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fessor of Political Economy, &c. Translated by John Richter.
9. Quinze Jours à Londres, à la fin de 1815. Par M. ****. 637
CONTENTS TO NO. XXIX.
ART. 1. 1. Mémoires de Madame la Marquise de la Roche Jaque.
lein, écrits par elle-même, rédigés par M. Le Baron de Barante.
Bordeaux. 1815. 2. Vie du Général Charette, Commandant en Chef les Armées
Citholiques et Royales dans la. Vendée. Extrait d'un Manuscrit sur la Vendée, par M. le Bouvier-Desmortiers, &c. 2 tom.
Paris. 1809. 3. Précis Historique de la Guerre Civile de la Vendée, depuis
son Origine jusqu'à la Pacification de la Jaunaise, fc. Par P.V.J. Berthre de Bourniseaux (de Thouars). Paris. An. X.
(1802). 4. Mémoires du Comte Josephe de Puisaye, Lieutenant-Général,
&c. &c. qui pourront servir à l'Histoire du Parti Royaliste Français durant la dernière Révolution. 6 tom. London.
1803-1808. 5. Mémoires pour servir à l'Histoire de la Guerre de la Vendée.
Par le Général Turreau, Lieutenant-Général des Armées de l'Empire, ancien Ministre plénipotentiaire de France aux
Etats-Unis d'Amérique. Seconde édition. Paris. 1815. 6. Histoire de la Guerre de la Vendée et des Chouans, depuis son
Origine jusqu'à la Pacification de 1800. Par Alphonse de
Beauchamp. Troisième édition. 3 tom. Paris. 1809. 7. Vie de Lazare Hoche, Général des Armées de la République
Française. Par Alexandre Rousselin. Suivie de sa Correspondance publique et privée, &c. 2 tom. Paris.
Paris. An. VI. (1798). 8. Histoire Générale et Impartiale des Erreurs, des Fautes, et des
Crimes, commis pendant la Révolution Française. (Par Prud
homme). 6 tom. Paris. An. V, (+787). AMONG the many historical works to which the French Revo;
lution has given birth, the two most interesting are, beyond doubt, Madame Roland's Appeal to Fosterity; and the Memoirs of the Marchioness de la Roche Jaquelein. The'most injured royalist could not peruse the foråner without feeling some degree of reluctant respect for the best of the republicans :-the most stoical republican could not read the latter without acknowledging the virtue, admiring the heroism, and regretting the fate
VOL. XV. NO. XXIX.
of the defenders of the French monarchy. Now that the contest is over, both parties might derive from these books a wholesome lesson of political charity; and in all times, wherever they may be read, they will convince a wise and well regulated mind, that of all evils--of all miseries--of all curses which can befall a civilized country,--revolution is the greatest.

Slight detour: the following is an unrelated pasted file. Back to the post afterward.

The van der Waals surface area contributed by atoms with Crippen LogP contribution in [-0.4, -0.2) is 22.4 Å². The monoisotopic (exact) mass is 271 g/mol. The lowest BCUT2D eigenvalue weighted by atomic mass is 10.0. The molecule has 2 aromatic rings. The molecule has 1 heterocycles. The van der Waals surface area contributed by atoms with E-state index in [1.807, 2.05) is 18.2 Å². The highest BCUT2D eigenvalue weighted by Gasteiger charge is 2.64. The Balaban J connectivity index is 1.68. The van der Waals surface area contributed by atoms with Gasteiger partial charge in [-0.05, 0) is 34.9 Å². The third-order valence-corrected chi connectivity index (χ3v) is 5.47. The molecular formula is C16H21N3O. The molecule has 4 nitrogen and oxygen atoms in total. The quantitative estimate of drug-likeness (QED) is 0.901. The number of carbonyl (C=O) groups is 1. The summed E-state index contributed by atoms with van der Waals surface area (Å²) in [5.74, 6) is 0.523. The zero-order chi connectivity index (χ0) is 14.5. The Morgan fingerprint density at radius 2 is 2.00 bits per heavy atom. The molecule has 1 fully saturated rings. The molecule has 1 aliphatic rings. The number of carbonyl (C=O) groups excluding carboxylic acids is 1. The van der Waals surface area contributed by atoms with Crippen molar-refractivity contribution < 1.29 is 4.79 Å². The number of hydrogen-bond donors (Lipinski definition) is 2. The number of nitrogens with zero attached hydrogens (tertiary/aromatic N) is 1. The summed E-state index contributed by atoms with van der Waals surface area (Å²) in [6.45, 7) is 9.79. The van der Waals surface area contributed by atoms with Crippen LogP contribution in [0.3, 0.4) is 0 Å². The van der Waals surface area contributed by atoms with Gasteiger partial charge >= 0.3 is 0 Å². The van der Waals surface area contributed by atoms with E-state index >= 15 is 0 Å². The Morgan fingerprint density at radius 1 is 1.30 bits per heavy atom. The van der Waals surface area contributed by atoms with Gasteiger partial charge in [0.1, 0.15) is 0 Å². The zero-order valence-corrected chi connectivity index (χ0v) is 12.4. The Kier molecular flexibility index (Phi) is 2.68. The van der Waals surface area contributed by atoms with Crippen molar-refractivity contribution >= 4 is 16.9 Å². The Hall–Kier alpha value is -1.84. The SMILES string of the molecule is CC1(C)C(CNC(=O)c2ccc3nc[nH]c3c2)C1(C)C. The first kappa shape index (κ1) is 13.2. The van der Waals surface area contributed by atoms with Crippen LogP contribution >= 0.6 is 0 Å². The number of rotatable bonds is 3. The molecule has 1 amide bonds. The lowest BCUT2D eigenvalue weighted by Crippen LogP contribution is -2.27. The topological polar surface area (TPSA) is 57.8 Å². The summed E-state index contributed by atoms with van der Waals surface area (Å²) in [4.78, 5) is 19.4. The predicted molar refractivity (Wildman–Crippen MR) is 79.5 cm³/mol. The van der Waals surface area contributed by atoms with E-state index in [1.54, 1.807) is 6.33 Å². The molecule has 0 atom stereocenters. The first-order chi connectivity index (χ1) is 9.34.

Victorine Donnissan, Marchioness de la Roche Jaquelein, was the only child of the Marquis de Donnissan, gentilhomme d'honneur to Monsieur, at present Louis XVIII. Her mother, daughter of the Duc de Civrac, was dame d'atours to Madame Victoire. Her parents being thus attached to the court, Victorine was born at Versailles, in 1772, and educated in the Chateau, where she remained till the royal family were dragged to Paris, in 1789. From her childhood she was designed to marry her first cousin, the Marquis de Lescure. Lescure's father was a gambler and a debauchee; and, as if his own ill example were not sufficient to corrupt this his only son, he chose for his tutor a man who was the confidant and companion of his debaucheries ! and the father and tutor, when they had involved themselves in any difficulty by their profligate conduct, went to the son for advice and consolation! At the age of eighteen, Lescure was left with a debt of 800,000 francs, incurred by this dissolute parent : he was advised rather to renounce his inheritance than charge himself with the payment; a sense of honour forbade this ; and in the course of six years he paid off three-fourths of the debt, and remained with a yearly revenue of 80,000 francs. The former state of embarrassment had occasioned the marriage-contract to be broken; it was renewed when his affairs were thus re-established. At the age of thirteen he had entered the Military School,and remained there three years. His person was good, but he was shy, awkward, and reserved : a deep sense of religion enabled him to restrain passions which were naturally strong; and the same religious feeling insulated him at court, and in the world in which he lived.— A silent man, of solitary and repulsive habits, he loved to dwell upon his own thoughts, and was attached, sometimes even with obstinacy, to his own opinions ;
but his disposition was gentle, and no circumstance ever disturbed his' perfect.equanimity. Such a character bears little resemblance to the Camideal of a maiden's imagination: Victorine, however, from long regarding him as her future husband, had learnt to appreciate the real excellencies of his nature, and esteem and love had grown together. Poitou was his native province ; the greater part of that country was attached to the royal cause. and in the summer of 179 1, when the revolution had taken a course which, unless it were violently opposed, could only end in the overthrow of the monarchy,a confederacy was formed there, whose